6. Inflated Refund Claims: Taxpayers should take note of anyone promising inflated tax refunds. Those preparers who ask clients to sign a blank return, promise a big refund before looking at taxpayer records or charge fees based on a percentage of the refund are probably up to no good. To find victims, fraudsters may use flyers, phony storefronts or word of mouth via community groups where trust is high. (<a style="font-size: 16px;" title="Taxpayers alerted against falsely inflated refunds in ‘Dirty Dozen’ list; Seniors, many others at risk" href="https://www.irs.gov/newsroom/taxpayers-alerted-against-falsely-inflated-refunds-in-dirty-dozen-list-seniors-many-others-at-risk" data-entity-substitution="canonical" data-entity-type="node" data-entity-uuid="7f02e409-ae72-4331-89fa-d348c45b1e92">IR-2018-48)
  7. Excessive Claims for Business Credits: Avoid improperly claiming the fuel tax credit, a tax benefit generally not available to most taxpayers. The credit is usually limited to off-highway business use, including use in farming. Taxpayers should also avoid misuse of the research credit. Improper claims often involve failures to participate in or substantiate qualified research activities or satisfy the requirements related to qualified research expenses. (<a style="font-size: 16px;" title="IRS ‘Dirty Dozen’ list of tax scams for 2018 contains warning to avoid improper claims for business credits" href="https://www.irs.gov/newsroom/irs-dirty-dozen-list-of-tax-scams-for-2018-contains-warning-to-avoid-improper-claims-for-business-credits" data-entity-substitution="canonical" data-entity-type="node" data-entity-uuid="8f465b1a-8924-48ab-b45a-e36f2eb7940b">IR-2018-49)
  8. Falsely Padding Deductions on Returns: Taxpayers should avoid the temptation to falsely inflate deductions or expenses on their tax returns to pay less than what they owe or potentially receive larger refunds. Think twice before overstating deductions, such as charitable contributions and business expenses, or improperly claiming credits, such as the Earned Income Tax Credit or Child Tax Credit. (<a style="font-size: 16px;" title="Falsely padding deductions highlighted in IRS 2018 ‘Dirty Dozen’ tax scams" href="https://www.irs.gov/newsroom/falsely-padding-deductions-highlighted-in-irs-2018-dirty-dozen-tax-scams" data-entity-substitution="canonical" data-entity-type="node" data-entity-uuid="6591e7a0-6469-41d5-9cba-53c0f3e705f3">IR-2018-54)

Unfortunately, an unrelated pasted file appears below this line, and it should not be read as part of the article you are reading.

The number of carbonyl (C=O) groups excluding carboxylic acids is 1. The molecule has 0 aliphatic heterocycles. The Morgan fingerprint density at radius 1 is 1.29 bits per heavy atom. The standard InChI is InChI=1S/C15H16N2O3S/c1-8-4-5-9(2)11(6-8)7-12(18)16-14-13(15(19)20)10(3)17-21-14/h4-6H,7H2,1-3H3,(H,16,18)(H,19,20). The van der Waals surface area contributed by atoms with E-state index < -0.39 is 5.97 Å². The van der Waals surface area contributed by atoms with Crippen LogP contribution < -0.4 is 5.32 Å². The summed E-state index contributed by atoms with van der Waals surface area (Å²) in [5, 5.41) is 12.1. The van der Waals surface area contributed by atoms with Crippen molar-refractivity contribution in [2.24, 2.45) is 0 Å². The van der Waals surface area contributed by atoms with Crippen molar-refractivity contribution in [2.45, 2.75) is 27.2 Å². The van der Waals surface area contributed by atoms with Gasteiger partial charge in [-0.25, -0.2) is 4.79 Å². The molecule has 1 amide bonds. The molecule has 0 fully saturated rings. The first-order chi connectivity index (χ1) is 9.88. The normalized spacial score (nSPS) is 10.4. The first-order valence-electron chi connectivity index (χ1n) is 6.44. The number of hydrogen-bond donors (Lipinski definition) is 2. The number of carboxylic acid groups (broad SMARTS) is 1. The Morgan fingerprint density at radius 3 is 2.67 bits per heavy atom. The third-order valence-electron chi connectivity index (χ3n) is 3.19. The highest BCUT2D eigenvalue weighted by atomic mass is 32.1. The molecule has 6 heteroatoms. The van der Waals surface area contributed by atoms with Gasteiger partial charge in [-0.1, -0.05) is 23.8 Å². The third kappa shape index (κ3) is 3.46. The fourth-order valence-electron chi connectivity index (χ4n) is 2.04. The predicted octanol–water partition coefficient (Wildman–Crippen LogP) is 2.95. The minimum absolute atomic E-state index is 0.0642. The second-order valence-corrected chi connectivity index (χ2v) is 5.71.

9. Falsifying Income to Claim Credits: Con artists may convince unsuspecting taxpayers to invent income to erroneously qualify for tax credits, such as the Earned Income Tax Credit. Taxpayers should file the most accurate tax return possible because they are legally responsible for what is on their return. This scam can lead to taxpayers facing large bills to pay back taxes, interest and penalties. (<a style="font-size: 16px;" title="Falsified income, fake Forms 1099 part of IRS ‘Dirty Dozen’" href="https://www.irs.gov/newsroom/falsified-income-fake-forms-1099-part-of-irs-dirty-dozen" data-entity-substitution="canonical" data-entity-type="node" data-entity-uuid="0372f186-67cc-402f-a216-0a310d3c83ba">IR-2018-55)
  10. Frivolous Tax Arguments: Frivolous tax arguments may be used to avoid paying tax. Promoters of frivolous schemes encourage taxpayers to make unreasonable and outlandish claims about the legality of paying taxes despite being repeatedly thrown out in court. The penalty for filing a frivolous tax return is $5,000. (<a style="font-size: 16px;" title="IRS warns against frivolous tax arguments; Part of ‘Dirty Dozen’ scams list" href="https://www.irs.gov/newsroom/irs-warns-against-frivolous-tax-arguments-part-of-dirty-dozen-scams-list" data-entity-substitution="canonical" data-entity-type="node" data-entity-uuid="23d837c3-a3a0-4484-8dac-50be1dc783e1">IR-2018-58)
  11. Abusive Tax Shelters: Abusive tax structures are sometimes used to avoid paying taxes. The IRS is committed to stopping complex tax avoidance schemes and the people who create and sell them. The vast majority of taxpayers pay their fair share, and everyone should be on the lookout for people peddling tax shelters that sound too good to be true. When in doubt, taxpayers should seek an independent opinion regarding complex products they are offered. (<a style="font-size: 16px;" title="IRS 2018 ‘Dirty Dozen’ tax scams: Abusive tax shelters make the list " href="https://www.irs.gov/newsroom/irs-2018-dirty-dozen-tax-scams-abusive-tax-shelters-make-the-list" data-entity-substitution="canonical" data-entity-type="node" data-entity-uuid="3aeeb2ba-c6f3-48ff-9006-765d44ccd461">IR-2018-62)
  12. Offshore Tax Avoidance: Successful enforcement actions against offshore cheating show it’s a bad bet to hide money and income offshore. People involved in offshore tax avoidance are best served by coming in voluntarily and getting caught up on their tax-filing responsibilities. (<a style="font-size: 16px;" title="IRS: Offshore tax cheating remains on ‘Dirty Dozen’ list of tax scams" href="https://www.irs.gov/newsroom/irs-offshore-tax-cheating-remains-on-dirty-dozen-list-of-tax-scams" data-entity-substitution="canonical" data-entity-type="node" data-entity-uuid="371896aa-b9c1-41c6-a01d-fa2c79475764">IR-2018-64)